Once upon a time newspapers were our main source of information. Now those old newspapers are a reliable source for hundreds of years of history and secrets of the past. Now you can search for people, places, and events without the hassle of sorting through mountains of papers!

Growing Every Second

Newspaper Archive is the world's largest online newspaper database featuring over 130 million newspaper pages. Plus our database expands by one newspaper page per second for a total of around 2.5 million pages per month! The value of your membership grows along with it.

Genealogy Made Simple

Those looking to find out more about their forefathers can empower their genealogy search with Newspaper Archive. Within our massive database, users can search ancestors' names for news stories and obituaries. We must understand our past to understand our future!

Choose the Membership Plan that is right for you!

Unlimited 6 Month

$99.95 (45% Savings!)

Unlimited page views for 6 months Learn More

Unlimited Monthly

$29.95

Unlimited page views for 1 month Learn More

Introductory

$9.95

25 page views for 1 month Learn More

Subscribe or Cancel Anytime by calling 888-845-2887

24 hours a day Monday-Saturday

Take advantage of our Introductory Membership offer and become a member for 1 month only for $9.95!

Your full introductory membership payment will be credited toward the cost of full membership any time you choose to upgrade!

Your Membership Includes:
  • 25 page views for 1 month
  • Access to Over 130 million Newspaper Pages
  • Ability to View, Save, and Print
  • Articles featuring over 100 million people
  • Weekly Search Alerts - We search for you!
  • & Many More Features!
Subscribe for a Monthly Membership only for $29.95
Your Membership Includes:
  • Unlimited Page Views
  • Access to Over 130 million Newspaper Pages
  • Ability to View, Save, and Print
  • Articles featuring over 100 million people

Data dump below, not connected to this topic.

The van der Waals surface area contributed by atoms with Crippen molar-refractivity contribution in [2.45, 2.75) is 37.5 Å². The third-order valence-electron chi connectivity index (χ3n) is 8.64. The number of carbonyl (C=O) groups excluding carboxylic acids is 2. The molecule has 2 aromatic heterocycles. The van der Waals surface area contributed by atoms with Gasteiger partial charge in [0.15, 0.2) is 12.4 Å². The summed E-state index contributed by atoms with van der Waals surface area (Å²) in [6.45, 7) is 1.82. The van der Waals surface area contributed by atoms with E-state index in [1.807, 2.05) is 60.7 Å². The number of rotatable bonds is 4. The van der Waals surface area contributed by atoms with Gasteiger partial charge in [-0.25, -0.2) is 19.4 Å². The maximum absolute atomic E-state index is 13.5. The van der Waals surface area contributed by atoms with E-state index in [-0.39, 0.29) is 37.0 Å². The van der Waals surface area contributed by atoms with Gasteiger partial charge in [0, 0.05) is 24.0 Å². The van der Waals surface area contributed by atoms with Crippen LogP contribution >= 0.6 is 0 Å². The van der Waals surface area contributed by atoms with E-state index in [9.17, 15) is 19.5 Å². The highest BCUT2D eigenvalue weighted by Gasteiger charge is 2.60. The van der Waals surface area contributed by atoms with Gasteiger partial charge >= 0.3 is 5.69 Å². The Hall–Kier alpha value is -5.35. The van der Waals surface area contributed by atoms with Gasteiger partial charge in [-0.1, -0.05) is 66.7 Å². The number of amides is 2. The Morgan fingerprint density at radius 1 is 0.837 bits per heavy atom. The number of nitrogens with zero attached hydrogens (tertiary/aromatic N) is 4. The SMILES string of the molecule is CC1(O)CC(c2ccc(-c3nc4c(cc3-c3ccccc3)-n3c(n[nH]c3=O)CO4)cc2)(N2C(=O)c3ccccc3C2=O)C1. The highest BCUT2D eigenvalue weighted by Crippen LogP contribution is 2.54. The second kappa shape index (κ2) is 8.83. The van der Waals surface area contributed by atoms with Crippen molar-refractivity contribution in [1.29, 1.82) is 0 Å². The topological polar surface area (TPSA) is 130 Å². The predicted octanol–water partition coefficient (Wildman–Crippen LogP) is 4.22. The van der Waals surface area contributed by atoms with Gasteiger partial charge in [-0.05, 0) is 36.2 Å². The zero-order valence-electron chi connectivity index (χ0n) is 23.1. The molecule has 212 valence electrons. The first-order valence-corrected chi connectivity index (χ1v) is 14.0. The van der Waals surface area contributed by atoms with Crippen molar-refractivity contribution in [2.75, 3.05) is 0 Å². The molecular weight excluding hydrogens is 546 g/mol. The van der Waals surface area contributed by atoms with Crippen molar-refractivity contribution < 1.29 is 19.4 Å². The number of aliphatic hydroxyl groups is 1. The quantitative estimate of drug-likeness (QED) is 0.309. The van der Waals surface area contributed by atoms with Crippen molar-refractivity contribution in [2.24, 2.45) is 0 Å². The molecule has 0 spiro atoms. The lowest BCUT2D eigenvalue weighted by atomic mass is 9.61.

• Full Access To All Content including 10 Foreign Countries
  • Weekly Search Alerts - We search for you!
  • & Many More Features!
Subscribe for a 6 Month Membership only for $99.95
Best Value! Save -45%
Your Membership Includes:
  • Unlimited Page Views
  • Access to Over 130 million Newspaper Pages
  • Ability to View, Save, and Print
  • Articles featuring over 100 million people
  • Full Access To All Content including 10 Foreign Countries
  • Weekly Search Alerts - We search for you!
  • & Many More Features!

What our Customers Say:

"It is amazing how easy and exciting it is to access all of this information! I found hundreds of articles about my relatives from Germany! Well worth the subscription!" - Michael S.

"I love this site. It's interesting to read articles about different family members. I've found articles as well as an obituary about an uncle who passed away before I was born, and another about a great aunt. It's great for helping with genealogy." - Patricia T.

"A great research tool. Allows me to view events and gives me incredible insight into the stories of the past." - Charles S.

Search Billions of Newspaper Articles 130 Million+ Pages and More Added Weekly!

Uncover 400+ Years
of Newspaper Archives
(1607 to today!)

Browse by Date

Research Newspaper Articles from 11 Countries
& all 50 U.S. States

Browse by Location

Explore 6,200+ Current &
Historical Newspaper Titles
and Counting!

Browse by Publication